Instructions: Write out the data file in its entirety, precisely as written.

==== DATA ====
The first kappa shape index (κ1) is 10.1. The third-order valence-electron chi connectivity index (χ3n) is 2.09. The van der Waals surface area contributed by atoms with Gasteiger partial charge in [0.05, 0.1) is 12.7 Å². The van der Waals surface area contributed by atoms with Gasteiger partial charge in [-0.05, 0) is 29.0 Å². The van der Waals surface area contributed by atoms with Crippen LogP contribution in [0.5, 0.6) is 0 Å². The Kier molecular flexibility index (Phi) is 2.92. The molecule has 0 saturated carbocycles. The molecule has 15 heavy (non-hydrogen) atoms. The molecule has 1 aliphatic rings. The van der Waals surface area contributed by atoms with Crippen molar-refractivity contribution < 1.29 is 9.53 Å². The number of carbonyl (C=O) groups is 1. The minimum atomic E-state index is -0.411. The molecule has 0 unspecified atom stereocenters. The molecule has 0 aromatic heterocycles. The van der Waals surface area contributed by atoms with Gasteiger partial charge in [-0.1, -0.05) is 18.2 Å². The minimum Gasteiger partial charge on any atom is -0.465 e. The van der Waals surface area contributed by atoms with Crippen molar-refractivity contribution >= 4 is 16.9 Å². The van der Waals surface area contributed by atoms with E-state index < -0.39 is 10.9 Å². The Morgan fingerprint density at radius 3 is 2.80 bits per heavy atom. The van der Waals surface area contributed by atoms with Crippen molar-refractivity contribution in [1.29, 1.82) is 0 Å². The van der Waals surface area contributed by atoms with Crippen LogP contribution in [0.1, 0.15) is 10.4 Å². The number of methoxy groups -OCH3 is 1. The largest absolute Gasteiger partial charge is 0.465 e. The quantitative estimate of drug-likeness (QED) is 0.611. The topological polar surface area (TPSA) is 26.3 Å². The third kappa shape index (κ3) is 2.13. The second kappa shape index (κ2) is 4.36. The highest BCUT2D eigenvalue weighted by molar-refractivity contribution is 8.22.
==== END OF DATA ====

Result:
The first kappa shape index (κ1) is 10.1. The third-order valence-electron chi connectivity index (χ3n) is 2.09. The van der Waals surface area contributed by atoms with Gasteiger partial charge in [0.05, 0.1) is 12.7 Å². The van der Waals surface area contributed by atoms with Gasteiger partial charge in [-0.05, 0) is 29.0 Å². The van der Waals surface area contributed by atoms with Crippen LogP contribution in [0.5, 0.6) is 0 Å². The Kier molecular flexibility index (Phi) is 2.92. The molecule has 0 saturated carbocycles. The molecule has 15 heavy (non-hydrogen) atoms. The molecule has 1 aliphatic rings. The van der Waals surface area contributed by atoms with Crippen molar-refractivity contribution < 1.29 is 9.53 Å². The number of carbonyl (C=O) groups is 1. The minimum atomic E-state index is -0.411. The molecule has 0 unspecified atom stereocenters. The molecule has 0 aromatic heterocycles. The van der Waals surface area contributed by atoms with Gasteiger partial charge in [-0.1, -0.05) is 18.2 Å². The minimum Gasteiger partial charge on any atom is -0.465 e. The van der Waals surface area contributed by atoms with Crippen molar-refractivity contribution >= 4 is 16.9 Å². The van der Waals surface area contributed by atoms with E-state index < -0.39 is 10.9 Å². The Morgan fingerprint density at radius 3 is 2.80 bits per heavy atom. The van der Waals surface area contributed by atoms with Crippen molar-refractivity contribution in [1.29, 1.82) is 0 Å². The van der Waals surface area contributed by atoms with Crippen LogP contribution in [0.1, 0.15) is 10.4 Å². The number of methoxy groups -OCH3 is 1. The largest absolute Gasteiger partial charge is 0.465 e. The quantitative estimate of drug-likeness (QED) is 0.611. The topological polar surface area (TPSA) is 26.3 Å². The third kappa shape index (κ3) is 2.13. The second kappa shape index (κ2) is 4.36. The highest BCUT2D eigenvalue weighted by molar-refractivity contribution is 8.22.